On Wednesday, Venezuela used its national airline, Conviasa, to send a plane filled with 25 tons of food and medical supplies to the city of Nagoya, 262 kilometers from Tokyo. This donation represents an unprecdented act of humanitarian aid in the history of Venezuela-Japan relations.
According to the Venezuelan Ministry of Foreign Affairs, the flight was the longest in Venezuelan history as it relates to aiding an affected country. The flight covered a total 16,000 kilometers in just 21 hours, and was accompanied by a crew of 28 people.
"We are proud to say that this is the first time that Conviasa arrives in Japan and that has done so for humanitarian reasons. We are aiding the brother Japanese people and assisting 200 South Americans with their evacuation," said Seiko Ishikawa, the Venezuelan Ambassador to Japan.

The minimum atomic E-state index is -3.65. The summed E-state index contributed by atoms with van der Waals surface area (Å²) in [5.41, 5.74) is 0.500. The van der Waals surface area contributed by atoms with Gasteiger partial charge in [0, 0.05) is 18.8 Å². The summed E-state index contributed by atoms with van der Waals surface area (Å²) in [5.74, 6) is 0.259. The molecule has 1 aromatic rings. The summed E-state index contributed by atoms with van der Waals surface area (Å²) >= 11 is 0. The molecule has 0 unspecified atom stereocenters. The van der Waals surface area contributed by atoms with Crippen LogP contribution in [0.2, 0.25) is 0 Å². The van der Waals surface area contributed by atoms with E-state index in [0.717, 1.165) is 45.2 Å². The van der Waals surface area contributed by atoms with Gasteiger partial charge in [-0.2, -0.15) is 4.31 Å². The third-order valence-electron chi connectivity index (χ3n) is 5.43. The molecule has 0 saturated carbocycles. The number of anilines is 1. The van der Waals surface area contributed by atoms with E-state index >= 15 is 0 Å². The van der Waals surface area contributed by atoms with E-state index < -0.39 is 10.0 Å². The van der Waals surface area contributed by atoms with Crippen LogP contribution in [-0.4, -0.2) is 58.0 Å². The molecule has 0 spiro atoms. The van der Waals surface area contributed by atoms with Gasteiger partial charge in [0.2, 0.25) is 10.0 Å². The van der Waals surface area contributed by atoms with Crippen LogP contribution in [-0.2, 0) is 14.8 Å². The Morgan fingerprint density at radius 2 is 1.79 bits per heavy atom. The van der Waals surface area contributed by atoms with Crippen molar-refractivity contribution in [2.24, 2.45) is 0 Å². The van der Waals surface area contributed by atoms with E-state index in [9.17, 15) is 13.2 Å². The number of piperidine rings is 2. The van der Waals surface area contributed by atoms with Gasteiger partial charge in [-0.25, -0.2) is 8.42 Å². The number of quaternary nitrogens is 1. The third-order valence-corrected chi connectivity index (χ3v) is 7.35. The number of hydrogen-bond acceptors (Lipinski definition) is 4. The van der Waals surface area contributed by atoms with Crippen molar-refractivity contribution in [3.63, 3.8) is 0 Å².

On its return flight home from Japan, the Conviasa's Libertador Simón Bolívar Airbus A340 will fly some 200 Latin Americans - Venezuelans, Ecuadorians, Colombians, Cubans, and Bolivians, among others - back to Caracas. This flight is part of the support given by the Bolivarian Government to the Latin American community living in Japan.
An earthquake of 9 on the Richter scale and a tsunami affected Japan on March 11, 2011. The death toll has now reached 9,000 people, while more than 12,000 are still missing. An additional 320,000 people have lost their homes and are now suffering the shortages of products and the radioactive pollution of water, milk and vegetables.
The aid sent by Venezuela onsists of 167 packages of blankets, 708 packages of mineral water, 108 packages of medical supplies, 612 cans of sardines and 578 cans of tuna.
Translated by Venezuela's Ministry of Communication and Information
Edited by Venezuelanalysis.com